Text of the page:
Abbot Steve was co-leading the retreat with another Zen Monk, Shoguchi. Shoguchi lead the Yoga portion of the retreat while Abbot Steve lead the Zen portion of the retreat. We had three or four activity sessions a day, either just yoga, or zen and yoga. I will admit I didn’t attend all of the sessions because I was very curious about the Monastery and all the monks and lay practitioners who lived and worked there. I also was very enthusiastic about filming video and taking pictures of the monastery; I was very much enamored with the place and it’s people. I made many friends there, and from these Zen practitioners I often heard them say how lucky I was to be having a retreat with Abbot Steve, and how amazing he is. During his discussions and lectures in the retreat I didn’t find him a very engaging public speaker, to be quite honest. He didn’t seem to have that sharp wit and charm that Suzuki Roshi had, at least from a distance, and even though I paid close attention to his talks I didn’t feel I got what everyone was talking about.

One night I decided to attend one of his Dharma Talks at the Meditation Hall, and again I had the same reaction. I liked what he was saying and who he was, but I didn’t get this “amazing” quality that everyone kept talking about. As the Dharma Talk was winding down, he announced that he was going to sing a song, and that everyone could join in. The song was “Relax Your Mind” by Leadbelly. This is a classic folk song recorded in the field by American Anthropologist Alan Lomax, and performed by Huddy Leadbetter, or Leadbelly. Alan Lomax had a huge impact on me as a documentary filmmaker and as a musician because through him I discovered a passion for Anthropology and of recording culture for preservation and posterity. This was exactly why I was documenting my experience at the Monastery with photos and videos, to provide a cultural glimpse into this mysterious world of “the Zen Monastery in the mountains”. With this random and obscure connection, to have Abbot Myogen sing this song that I knew all to well and held near to my heart was like getting hit on the head with a bell. It was such a clear sign to me, and I remember Abbot Steve’s voice in my head, saying a phrase I had heard him use a lot in his talks, the voice in my head said “inquire further’.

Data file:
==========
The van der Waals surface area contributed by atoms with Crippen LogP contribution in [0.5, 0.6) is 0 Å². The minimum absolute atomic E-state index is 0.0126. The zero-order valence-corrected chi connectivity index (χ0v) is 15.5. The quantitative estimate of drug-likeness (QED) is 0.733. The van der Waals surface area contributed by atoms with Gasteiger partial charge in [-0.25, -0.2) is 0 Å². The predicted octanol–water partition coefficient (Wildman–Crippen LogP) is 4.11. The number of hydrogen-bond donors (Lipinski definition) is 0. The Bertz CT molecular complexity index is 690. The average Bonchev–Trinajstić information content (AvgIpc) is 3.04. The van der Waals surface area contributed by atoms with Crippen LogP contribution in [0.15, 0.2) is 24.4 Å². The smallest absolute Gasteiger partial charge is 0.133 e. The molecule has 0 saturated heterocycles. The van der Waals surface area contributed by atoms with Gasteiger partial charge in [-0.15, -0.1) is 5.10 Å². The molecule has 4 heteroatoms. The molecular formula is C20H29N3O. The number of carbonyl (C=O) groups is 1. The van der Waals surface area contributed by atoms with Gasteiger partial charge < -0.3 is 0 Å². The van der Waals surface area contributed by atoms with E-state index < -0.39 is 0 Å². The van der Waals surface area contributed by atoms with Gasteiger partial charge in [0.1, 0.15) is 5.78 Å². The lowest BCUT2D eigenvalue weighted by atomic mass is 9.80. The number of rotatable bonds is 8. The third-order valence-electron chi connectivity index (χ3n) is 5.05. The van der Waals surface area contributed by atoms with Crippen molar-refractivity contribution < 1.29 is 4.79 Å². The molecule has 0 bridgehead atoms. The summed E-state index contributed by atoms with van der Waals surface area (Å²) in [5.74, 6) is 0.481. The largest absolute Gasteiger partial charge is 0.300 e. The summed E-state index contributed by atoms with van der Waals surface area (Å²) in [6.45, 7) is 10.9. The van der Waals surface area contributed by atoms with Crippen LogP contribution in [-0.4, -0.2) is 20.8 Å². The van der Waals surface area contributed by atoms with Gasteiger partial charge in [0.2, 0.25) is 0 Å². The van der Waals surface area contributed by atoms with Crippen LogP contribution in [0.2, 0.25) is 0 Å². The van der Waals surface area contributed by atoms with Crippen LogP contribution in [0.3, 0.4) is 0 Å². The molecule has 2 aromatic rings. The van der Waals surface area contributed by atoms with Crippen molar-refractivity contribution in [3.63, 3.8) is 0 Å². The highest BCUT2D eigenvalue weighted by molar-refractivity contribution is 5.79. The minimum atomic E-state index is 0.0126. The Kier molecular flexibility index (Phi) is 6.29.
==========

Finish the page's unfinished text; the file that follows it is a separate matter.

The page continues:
The next day I asked him if I could interview him about Zen, the Monastery, and his own personal life. I told Abbot Steve about my love for Alan Lomax and Anthropology and what I intended to do with this interview. As I talked to him and explained my intentions, I saw his reluctant and reticent posture slowly dissolve and turn into a big smile from ear to ear. Abbot Steve is a Mennonite, originally. Mennonites are known for being tolerant and peaceful people, so naturally he became very involved in the civil rights movements of the 60′s, and this is where he became a fan of Leadbelly. Folk music became an important vehicle to get messages across and to inspire people during the 60′s, and may folk classics originally performed by Leadbelly had be used during this movement. Ironically, I discovered Leadbelly on iTunes. As an avid Delta Blues aficionado, I scoured for the rarest most obscure recordings I could find. None were better than the recordings of Alan Lomax, who recorded and discovered Leadbelly. To have this shared connection over such a huge gap of generations was pleasing to both of us, I think. Although we never expressed it, I think this is what really made us instantly comfortable with each other, despite being complete strangers.

Not until you get to sit down one on one with Abbot Steve do you truly get to appreciate him. His Dharma name, Myogen, means “Subtle-Eye”, and it is a well given moniker. He is extremely observant, and lives in the moment, like a true Zen Monk should. When talking with him you really get sucked into this blissful place called the present, and conversations are effortless yet have so much sincerity, lightness, and dpeth. Such is the amazing grace and subtlety of Abbot Steve. In a large crowd talking to a great many of people his subtlety is easy to miss, but one on one you have no choice to be drawn in by it. We went 15 minutes over the short 30 minute block he had set aside for me in his busy schedule, and I do mean BUSY schedule. As the Central Abbot he has many top level duties and obligations, he doesn’t have to lead workshops, he doesn’t have to be taking meetings with anyone and everyone that wants his time, but he does it anyway, and that is why he was Central Abbott. He truly lead by example, it showed in his actions, it showed in his personality, it showed in his smile. After our short time together in the interview I felt like I had made a close friend, someone who in some way I was akin too, in what way I couldn’t tell, but there was something.